Category Archives: Learning

20161003_230052s

Using the new Bean Loader CLI from PlatformIO

Last Thursday PunchThrough, the people behind the LightBlue Bean and Bean+ boards, released their new Bean Loader, the application that allows you to upload new sketches to your beans. The great news about this is that, for the first time (!!!) the Bean Loader supports Linux!!! Yeeeha!

So I quickly looked for my 4 Beans that have been sad and forgotten in a components box for the last 2+ years and put them to work. It was not smooth, but there is a happy ending. So keep reading.

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9600bps clock source

Quick post from an old draft, mainly as documentation.

A 9600Hz oscillator circuit based on a 2.4576MHz crystal and a 74HC590 binary counter. The idea was to reproduce the set up from robotroom.com site with a bar crystal but I had some trouble making it work. The solution came from this document about crystal oscillator circuits that describes different circuits depending on the crystal frequency. Here you have the schema and a picture of the circuit:

9600Hz oscillator circuit

9600Hz oscillator circuit

Prototyping it in a breadboard.

Prototyping it in a breadboard. The DSO Nano is out of focus but shows a 9.60kHz signal.

PCB etching at home using vinegar

PCB etching is another big topic in the electronics DIY world. It’s something every electronics tinkerer ends up trying sooner o later. Even thou it’s a fairly simple procedure it requires some self confidence (or bravery) since it involves strong, smelly and hazardous chemicals.

Any etching procedure you read about can be described in 5 different steps: designing, transferring, etching, assembly and reuse or disposal. For every one of these five steps there are different options and there are thousands of web pages with instructions, recommendations, how-to’s… well, this is yet another one of those pages 🙂

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Ciseco XRF modules & LLAP Protocol

In my last post about counting events with Arduino and PCF8583 I talked about this “yet another weather station” project I was working on last summer. The station was deployed in the garden of a cute apartment we rented in an old “masia” near Olot, 100 km north of Barcelona. It is in the mountainside, surrounded by woods and 10 minutes walking from the near town. It has a beautiful garden with plenty of space. We spent there most of the summer but now we are still driving there on the weekends. It’s colder, sometimes freezing, and when it rains, well, it does rain. Off course it was the perfect excuse to build another weather station.

One decision I had to take when designing the new weather station was how to send data from the nice housing I built for it in the garden to my home server in Barcelona. I needed some kind of internet connection in the house but that’s something I will talk about in another post. I could have used a RN-XV WIFI module like the one I’m using for the rentalito but it’s expensive and I really wanted something simpler to use.

I had already a couple of Ciseco’s XRF radios and decided to give them a try (they are now selling version 2 of theses radios, I have v1.5 modules). These modules provide an easy way to create a wireless transparent RF serial connection between two nodes, no need to configure anything. They have a better range than Bluetooth, WIFI or Zigbee, since they use a longer wavelength to operate (868 to 915 MHz). Off course they can do a lot more than that. They are based on Texas Instruments’ CC1110, a low-power System-on-Chip and you can write and load your own firmware on them. Ciseco provides a series of closed-source firmwares (they call them “personalities“) for these radios, focused on different sensor inputs. You can find more information in the openmicros.org wiki, there is enough to spend a couple of hours reading but I have to say the wiki is kind of a mess, although they have improved it a lot in the last year or so.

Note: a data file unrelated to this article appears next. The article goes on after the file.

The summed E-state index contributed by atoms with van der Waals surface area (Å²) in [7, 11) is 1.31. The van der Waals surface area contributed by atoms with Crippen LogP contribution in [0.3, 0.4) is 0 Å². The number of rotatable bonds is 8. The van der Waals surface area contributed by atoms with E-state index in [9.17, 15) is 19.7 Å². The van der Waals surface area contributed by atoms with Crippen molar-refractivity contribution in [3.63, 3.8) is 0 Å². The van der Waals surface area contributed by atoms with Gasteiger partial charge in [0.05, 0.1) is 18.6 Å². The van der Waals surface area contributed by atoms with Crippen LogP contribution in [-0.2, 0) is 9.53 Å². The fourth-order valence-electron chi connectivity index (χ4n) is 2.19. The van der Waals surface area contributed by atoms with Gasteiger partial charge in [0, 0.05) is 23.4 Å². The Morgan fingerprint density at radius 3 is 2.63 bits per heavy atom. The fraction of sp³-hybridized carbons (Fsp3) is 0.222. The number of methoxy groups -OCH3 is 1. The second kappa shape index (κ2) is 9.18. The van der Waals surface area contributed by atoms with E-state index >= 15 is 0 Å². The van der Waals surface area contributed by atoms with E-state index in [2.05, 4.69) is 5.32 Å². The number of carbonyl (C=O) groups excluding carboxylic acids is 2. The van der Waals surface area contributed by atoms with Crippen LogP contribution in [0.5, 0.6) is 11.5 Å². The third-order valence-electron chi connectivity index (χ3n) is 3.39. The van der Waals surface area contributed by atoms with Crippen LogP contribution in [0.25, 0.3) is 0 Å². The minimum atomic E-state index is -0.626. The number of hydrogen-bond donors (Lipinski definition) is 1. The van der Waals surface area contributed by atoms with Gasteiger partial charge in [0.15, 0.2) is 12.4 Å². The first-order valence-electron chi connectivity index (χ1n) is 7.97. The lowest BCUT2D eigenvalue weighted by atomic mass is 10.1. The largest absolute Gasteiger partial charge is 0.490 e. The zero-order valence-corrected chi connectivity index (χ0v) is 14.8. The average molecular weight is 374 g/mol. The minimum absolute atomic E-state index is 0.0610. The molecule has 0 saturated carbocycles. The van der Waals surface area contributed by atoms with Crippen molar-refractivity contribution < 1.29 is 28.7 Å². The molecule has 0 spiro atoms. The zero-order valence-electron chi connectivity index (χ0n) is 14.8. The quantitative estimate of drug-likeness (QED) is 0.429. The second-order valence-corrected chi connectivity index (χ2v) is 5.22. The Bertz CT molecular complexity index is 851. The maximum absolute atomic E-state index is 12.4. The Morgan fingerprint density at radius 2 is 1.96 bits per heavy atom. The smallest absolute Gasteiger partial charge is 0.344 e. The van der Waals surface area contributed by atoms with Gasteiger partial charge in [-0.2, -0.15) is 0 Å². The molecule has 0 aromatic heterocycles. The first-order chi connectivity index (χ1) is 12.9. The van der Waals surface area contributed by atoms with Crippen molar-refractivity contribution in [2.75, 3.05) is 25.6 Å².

Ciseco XRF wireless RF radio

Ciseco XRF wireless RF radio v1.5

Anyway, out-of-the-box these modules are a transparent RF link and their footprint is compatible with XBee modules, so you can use them with your XBee Explorers, Arduino FIOs,… (well played Ciseco). Like in my previous weather station I decided to use an Arduino FIO as a controller (DC-IN, LiPo battery backed, XBee socket,…) so I just stacked one of these modules on it. Inside the house I prepared the “gateway”: an Arduino Leonardo, with an Ethernet shield and a Wireless Shield with another XRF module. The Ethernet shield connected the Arduino to a TP-LINK WR703N WIFI router loaded with openWRT with a 3G USB stick. The small router provides internet connection to the Arduino and to any other device inside the house via WIFI. The WR703N is a really awesome, small and hackable piece of hardware. But as I have already said, you will have to wait for the whole picture of the connection between the weather station and my home server, I want to focus on the radios and the protocol now.

Now that we have the hardware it’s time to think about the message. Ciseco promotes the use a a light-weigth protocol named, well, Lightweight Local Automation Protocol, or LLAP. You can read all about it in the LLAP Reference Guide in the openmicros.org wiki. The protocol defines two node types: controller and device; a message format formed by a start byte (‘a’), device identification (2 bytes) and a payload (9 bytes); and a communications protocol (address allocation, request/response pairs,…). The different “personalities” provided by Ciseco use this message protocol to report sensor values and they can even be configured remotely this way. But Ciseco also provides an Arduino LLAPSerial library so anyone can easily create LLAP devices using XRF radios or other products from the company that integrate a MUC.

Ciseco LLAP library for Arduino is OK, and it works, but it looks like a draft, something you can use to build upon it. So I decided to do just that. You can checkout my version of the LLAPSerial library for Arduino from Bitbucket. Initially I did a fork of Ciseco version but finally I decided to break the dependency with it because some features I added made it incompatible with the original one, although the protocol is 100% backwards compatible. The differences are summarized in the README file but here you have a quick-view:

  • Removed power management code (this library focuses on LLAP protocol and messaging)
  • Added support to use different Hardware and Software serial ports
  • Provided a unique overloaded sendMessage method that supports sending char/int/float messages
  • Provided a way to broadcast messages (see below) using special device ID ‘..’
  • Defined the “coordinator” node, which will always process all messages, regardless the destination
  • Disallow CHDEVID to coordinator nodes
  • Major renaming and refactoring (sorry)
  • Added doc comments